before transferring to Lutheran. “When you go on Tues- 
day and come back Thursday, it's not much fun. Gyms 
smell the same all over the world.” 


DrieseD spent most of his three-day visit meeting with 
Baldi’s parents or shopping “It was no big deal" he said. 
T just watched him practice. I went around Milan a little, 
bought some Italian shoes, some china, some Gucci purses 
for my wife." 

Although he lost Baldi. he did sign Christoph Wdsheit. 
a 7-2 exchange student from Cologne who piaved at 
Effingham High School in Illinois. Wdsheit is the' tallest 
player ever to sign a letter of intent to Maryland and 
averaged 20.1 points and 63 rebounds at Effingham. 

“1 don’t think there are that many good players over 
there.” Drieseti said. “Marco is not a'Pairick Ewing," the 
Georgetown University star. “He’s just a big kid who 
needs to play. If he was that good, he'd be playing for his 
club already." 

Another twist to the stoiy is that Baldi 's club could call 
him back to Milan any lime. He probably will play at least 
two seasons at St. John's and could stay for the full four, 
but that depends on how quickly he develops. 

“It's better to have loved and lost, than never to have 
loved," Camesecca said. “Well prepare him. and then 
hell go back. That's where his future is." 


Lessons in Mexico Are Painful 

Europe's World Cup Teams WiD Need Some New Skills 


Inimuaional Herald Tribune 

LONDON — Quick, pass (he 




•* *} 




: or the top European soccer 
players there is seldom time to con- 
sider tomorrow as another tiay, let 
alone buDd on aspirations a year 
hence. They are run into, the 
ground 11 months oat of 12, run -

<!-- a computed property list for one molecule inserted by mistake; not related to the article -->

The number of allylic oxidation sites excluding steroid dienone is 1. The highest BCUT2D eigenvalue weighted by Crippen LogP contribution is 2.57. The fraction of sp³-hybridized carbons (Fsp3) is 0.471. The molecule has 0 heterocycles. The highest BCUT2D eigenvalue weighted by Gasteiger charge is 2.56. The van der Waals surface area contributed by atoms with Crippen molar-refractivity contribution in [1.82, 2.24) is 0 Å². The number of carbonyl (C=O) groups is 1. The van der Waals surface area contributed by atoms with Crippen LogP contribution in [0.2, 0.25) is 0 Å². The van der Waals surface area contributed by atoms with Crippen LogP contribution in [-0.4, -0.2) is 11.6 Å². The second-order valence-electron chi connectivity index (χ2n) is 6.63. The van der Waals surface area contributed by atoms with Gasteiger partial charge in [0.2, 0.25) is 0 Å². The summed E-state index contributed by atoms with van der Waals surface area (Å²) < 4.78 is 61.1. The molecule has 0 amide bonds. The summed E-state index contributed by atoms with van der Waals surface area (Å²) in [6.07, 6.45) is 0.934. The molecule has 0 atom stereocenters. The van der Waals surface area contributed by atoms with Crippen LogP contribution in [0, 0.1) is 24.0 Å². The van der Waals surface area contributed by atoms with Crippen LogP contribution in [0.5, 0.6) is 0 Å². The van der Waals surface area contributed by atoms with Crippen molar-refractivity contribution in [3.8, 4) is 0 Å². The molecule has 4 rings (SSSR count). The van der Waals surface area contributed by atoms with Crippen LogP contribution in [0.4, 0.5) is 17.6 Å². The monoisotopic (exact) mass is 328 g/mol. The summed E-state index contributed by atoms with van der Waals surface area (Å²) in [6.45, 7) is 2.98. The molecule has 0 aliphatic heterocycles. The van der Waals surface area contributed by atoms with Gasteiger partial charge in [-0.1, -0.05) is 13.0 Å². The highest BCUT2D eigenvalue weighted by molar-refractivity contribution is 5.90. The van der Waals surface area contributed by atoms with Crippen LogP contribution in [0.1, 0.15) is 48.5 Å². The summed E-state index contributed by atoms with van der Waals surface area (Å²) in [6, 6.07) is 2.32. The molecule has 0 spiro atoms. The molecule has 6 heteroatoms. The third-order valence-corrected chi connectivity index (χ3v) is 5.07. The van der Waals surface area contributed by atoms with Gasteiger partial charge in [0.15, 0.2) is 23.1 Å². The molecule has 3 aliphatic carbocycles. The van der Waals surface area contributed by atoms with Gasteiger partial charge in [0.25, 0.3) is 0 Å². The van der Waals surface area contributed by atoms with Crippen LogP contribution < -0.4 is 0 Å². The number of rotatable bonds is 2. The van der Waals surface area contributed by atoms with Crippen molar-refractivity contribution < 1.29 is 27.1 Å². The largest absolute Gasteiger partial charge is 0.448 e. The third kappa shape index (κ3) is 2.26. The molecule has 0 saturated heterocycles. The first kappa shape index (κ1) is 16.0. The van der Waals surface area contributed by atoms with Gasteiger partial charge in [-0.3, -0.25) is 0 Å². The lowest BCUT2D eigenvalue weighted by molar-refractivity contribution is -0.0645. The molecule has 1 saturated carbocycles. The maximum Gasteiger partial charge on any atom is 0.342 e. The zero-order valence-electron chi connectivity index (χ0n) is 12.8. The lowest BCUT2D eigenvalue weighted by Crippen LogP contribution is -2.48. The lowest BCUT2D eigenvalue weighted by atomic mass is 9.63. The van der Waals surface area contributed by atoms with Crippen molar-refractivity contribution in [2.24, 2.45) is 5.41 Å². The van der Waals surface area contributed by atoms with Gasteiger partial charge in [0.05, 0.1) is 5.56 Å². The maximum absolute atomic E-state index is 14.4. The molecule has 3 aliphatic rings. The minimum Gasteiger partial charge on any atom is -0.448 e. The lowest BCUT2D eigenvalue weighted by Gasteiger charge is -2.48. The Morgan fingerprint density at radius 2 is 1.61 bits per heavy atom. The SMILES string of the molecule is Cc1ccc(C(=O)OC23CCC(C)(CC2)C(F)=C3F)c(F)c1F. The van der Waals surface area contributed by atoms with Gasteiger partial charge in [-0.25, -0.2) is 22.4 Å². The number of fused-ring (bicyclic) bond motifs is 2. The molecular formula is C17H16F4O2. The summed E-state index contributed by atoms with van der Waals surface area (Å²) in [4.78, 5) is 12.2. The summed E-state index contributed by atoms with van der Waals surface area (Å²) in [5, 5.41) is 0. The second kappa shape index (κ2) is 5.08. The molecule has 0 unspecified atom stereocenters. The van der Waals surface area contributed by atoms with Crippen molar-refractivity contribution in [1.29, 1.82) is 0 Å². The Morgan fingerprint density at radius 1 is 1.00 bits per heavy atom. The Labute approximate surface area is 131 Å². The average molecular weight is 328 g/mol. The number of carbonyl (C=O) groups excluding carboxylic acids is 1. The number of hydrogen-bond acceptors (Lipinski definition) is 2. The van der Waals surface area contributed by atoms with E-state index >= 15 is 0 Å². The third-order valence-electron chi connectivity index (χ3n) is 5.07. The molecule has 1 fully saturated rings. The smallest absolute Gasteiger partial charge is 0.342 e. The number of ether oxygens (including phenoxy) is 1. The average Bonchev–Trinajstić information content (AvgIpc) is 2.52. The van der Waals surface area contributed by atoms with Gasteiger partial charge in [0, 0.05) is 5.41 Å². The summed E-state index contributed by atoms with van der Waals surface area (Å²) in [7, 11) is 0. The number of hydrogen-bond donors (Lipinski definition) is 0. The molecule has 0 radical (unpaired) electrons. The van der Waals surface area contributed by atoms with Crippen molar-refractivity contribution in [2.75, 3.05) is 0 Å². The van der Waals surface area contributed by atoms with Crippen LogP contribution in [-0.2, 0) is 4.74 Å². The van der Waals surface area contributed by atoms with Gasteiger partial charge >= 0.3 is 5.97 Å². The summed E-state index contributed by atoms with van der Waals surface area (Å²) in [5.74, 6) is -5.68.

oiiMhe (testic and The 6 freedom to 
property leam the skills of their 
fathers.* 

Suddenly, these angle-minded ■ 
competitors are asked to switch 
track, to be guinea pigs. Italy, west 
England and West Germany have 
plucked their nations’ finest out of 


them into Mexico City and 


Rob Hughes 

them to try but a whole new way of 
movement, of conserving energy. 
Of breathing in a strange atmo- 
sphere. 

Irwould be like. Shuttlin g astro- 
nauts into outer space after five 
mfmrtes m a w eight less chamber. 
Players are flown from Turin, from 
London and from Frankfurt to see 
winch of them can. — at fractions of 
the time scientists advise for sensi- 
ble acclimatization — cope at an 
altitude of 7*500 feet (22,606 me- 
ters) muter the midday sun. To see 
who can nm until he drops and 
then run on, who can gram a new 
ooncept of Areadungfootball that, a 



SPORTS BRIEFS 

-•* Evert Regains No.I Tennis Ranking 

BIRMINGHAM, England (UFI) — Chris Evert LI 
Martina Navratilova as the women's No. 1 tennis player i 
the new world r anking * were issued foDowing the French Open final. 
Navratilova had hdd-ihe No. 1 spot since June 1982. 

Gabrida Sabatini, 15, of Argentina, withdrew from competition in the 
women’s grass tournament in Birmingham, which is the final tnnenp far 

.. Wimbledon, and was fined £550. Sharing who made it to the fienrifinaU 
in Paris, said, T have never seen a grass court before, let alone played on 
one.” She will play doubles. • 

Wimbledon Reports Ticket Forgeries 

LONDON (AP) — Hundreds of forged tickets to the Wimbledon 
tennis championships have been sold to the public, most far favored 
* Center Court seats where prices range from $8.80 to $21.40, officials say. 

, The All-England Chib, which runs Wimbledon, said the forged tickets 
^were of high quality, compared with forgeries in previous years that often 
were easy to idsitify. 


< : : 


\ i* 


Wiggins Qeared to Hay, Padres Say No 

SAN DIEGO (AP) — Second bas eman Alan Wiggins received approv- 
al Monday frombasebairs Joint Review Council on drag abuse to resume 
playing. But the San Diego Padres' president, Ballard Smith, said, 
“Nothing has changed. I don’t see him coming back at alL” 

That may lead to a confrontation with the players union, which has 
said Smith’s decision to suspend Wiggins for the season violates tbe drug 
agreement between union and teams, underwhich no punitive action can